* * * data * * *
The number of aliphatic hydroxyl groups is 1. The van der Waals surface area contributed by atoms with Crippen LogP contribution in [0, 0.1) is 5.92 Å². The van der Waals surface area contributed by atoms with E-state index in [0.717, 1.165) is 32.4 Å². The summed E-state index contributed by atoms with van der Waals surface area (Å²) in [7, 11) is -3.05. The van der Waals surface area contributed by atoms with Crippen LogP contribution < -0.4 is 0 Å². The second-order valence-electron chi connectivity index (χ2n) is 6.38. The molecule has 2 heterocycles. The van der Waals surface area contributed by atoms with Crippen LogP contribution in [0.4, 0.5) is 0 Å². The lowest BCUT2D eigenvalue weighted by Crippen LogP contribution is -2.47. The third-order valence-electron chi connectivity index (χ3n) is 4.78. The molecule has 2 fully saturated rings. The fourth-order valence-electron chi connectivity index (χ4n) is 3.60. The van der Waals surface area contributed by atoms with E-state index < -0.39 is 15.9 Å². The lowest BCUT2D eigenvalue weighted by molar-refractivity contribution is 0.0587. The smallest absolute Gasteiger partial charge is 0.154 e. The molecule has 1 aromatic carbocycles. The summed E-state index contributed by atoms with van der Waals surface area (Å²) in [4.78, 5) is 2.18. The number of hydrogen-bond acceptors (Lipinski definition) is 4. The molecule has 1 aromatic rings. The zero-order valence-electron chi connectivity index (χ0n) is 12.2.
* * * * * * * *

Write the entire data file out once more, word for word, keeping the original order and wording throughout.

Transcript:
The number of aliphatic hydroxyl groups is 1. The van der Waals surface area contributed by atoms with Crippen LogP contribution in [0, 0.1) is 5.92 Å². The van der Waals surface area contributed by atoms with E-state index in [0.717, 1.165) is 32.4 Å². The summed E-state index contributed by atoms with van der Waals surface area (Å²) in [7, 11) is -3.05. The van der Waals surface area contributed by atoms with Crippen LogP contribution < -0.4 is 0 Å². The second-order valence-electron chi connectivity index (χ2n) is 6.38. The molecule has 2 heterocycles. The van der Waals surface area contributed by atoms with Crippen LogP contribution in [0.4, 0.5) is 0 Å². The lowest BCUT2D eigenvalue weighted by Crippen LogP contribution is -2.47. The third-order valence-electron chi connectivity index (χ3n) is 4.78. The molecule has 2 fully saturated rings. The fourth-order valence-electron chi connectivity index (χ4n) is 3.60. The van der Waals surface area contributed by atoms with E-state index < -0.39 is 15.9 Å². The lowest BCUT2D eigenvalue weighted by molar-refractivity contribution is 0.0587. The smallest absolute Gasteiger partial charge is 0.154 e. The molecule has 1 aromatic carbocycles. The summed E-state index contributed by atoms with van der Waals surface area (Å²) in [4.78, 5) is 2.18. The number of hydrogen-bond acceptors (Lipinski definition) is 4. The molecule has 1 aromatic rings. The zero-order valence-electron chi connectivity index (χ0n) is 12.2.